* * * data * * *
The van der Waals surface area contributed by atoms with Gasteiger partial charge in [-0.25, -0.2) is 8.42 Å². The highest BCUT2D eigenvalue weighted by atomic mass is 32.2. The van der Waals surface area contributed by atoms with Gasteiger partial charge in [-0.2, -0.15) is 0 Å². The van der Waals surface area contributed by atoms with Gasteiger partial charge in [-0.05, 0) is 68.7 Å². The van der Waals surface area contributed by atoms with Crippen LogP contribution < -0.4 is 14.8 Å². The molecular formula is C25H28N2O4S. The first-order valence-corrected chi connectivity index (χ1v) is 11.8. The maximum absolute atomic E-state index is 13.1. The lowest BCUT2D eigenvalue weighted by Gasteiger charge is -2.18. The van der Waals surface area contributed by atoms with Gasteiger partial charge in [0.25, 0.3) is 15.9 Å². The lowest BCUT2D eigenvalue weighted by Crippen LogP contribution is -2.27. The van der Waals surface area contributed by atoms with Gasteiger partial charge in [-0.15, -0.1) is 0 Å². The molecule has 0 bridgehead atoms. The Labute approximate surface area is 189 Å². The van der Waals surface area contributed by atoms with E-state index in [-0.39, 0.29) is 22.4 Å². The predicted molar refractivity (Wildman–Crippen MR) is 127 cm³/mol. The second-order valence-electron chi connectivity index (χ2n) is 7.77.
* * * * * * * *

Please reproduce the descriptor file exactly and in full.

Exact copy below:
The van der Waals surface area contributed by atoms with Gasteiger partial charge in [-0.25, -0.2) is 8.42 Å². The highest BCUT2D eigenvalue weighted by atomic mass is 32.2. The van der Waals surface area contributed by atoms with Gasteiger partial charge in [-0.2, -0.15) is 0 Å². The van der Waals surface area contributed by atoms with Gasteiger partial charge in [-0.05, 0) is 68.7 Å². The van der Waals surface area contributed by atoms with Crippen LogP contribution < -0.4 is 14.8 Å². The molecular formula is C25H28N2O4S. The first-order valence-corrected chi connectivity index (χ1v) is 11.8. The maximum absolute atomic E-state index is 13.1. The lowest BCUT2D eigenvalue weighted by Gasteiger charge is -2.18. The van der Waals surface area contributed by atoms with Gasteiger partial charge in [0.25, 0.3) is 15.9 Å². The lowest BCUT2D eigenvalue weighted by Crippen LogP contribution is -2.27. The van der Waals surface area contributed by atoms with Gasteiger partial charge in [-0.15, -0.1) is 0 Å². The molecule has 0 bridgehead atoms. The Labute approximate surface area is 189 Å². The van der Waals surface area contributed by atoms with E-state index in [-0.39, 0.29) is 22.4 Å². The predicted molar refractivity (Wildman–Crippen MR) is 127 cm³/mol. The second-order valence-electron chi connectivity index (χ2n) is 7.77.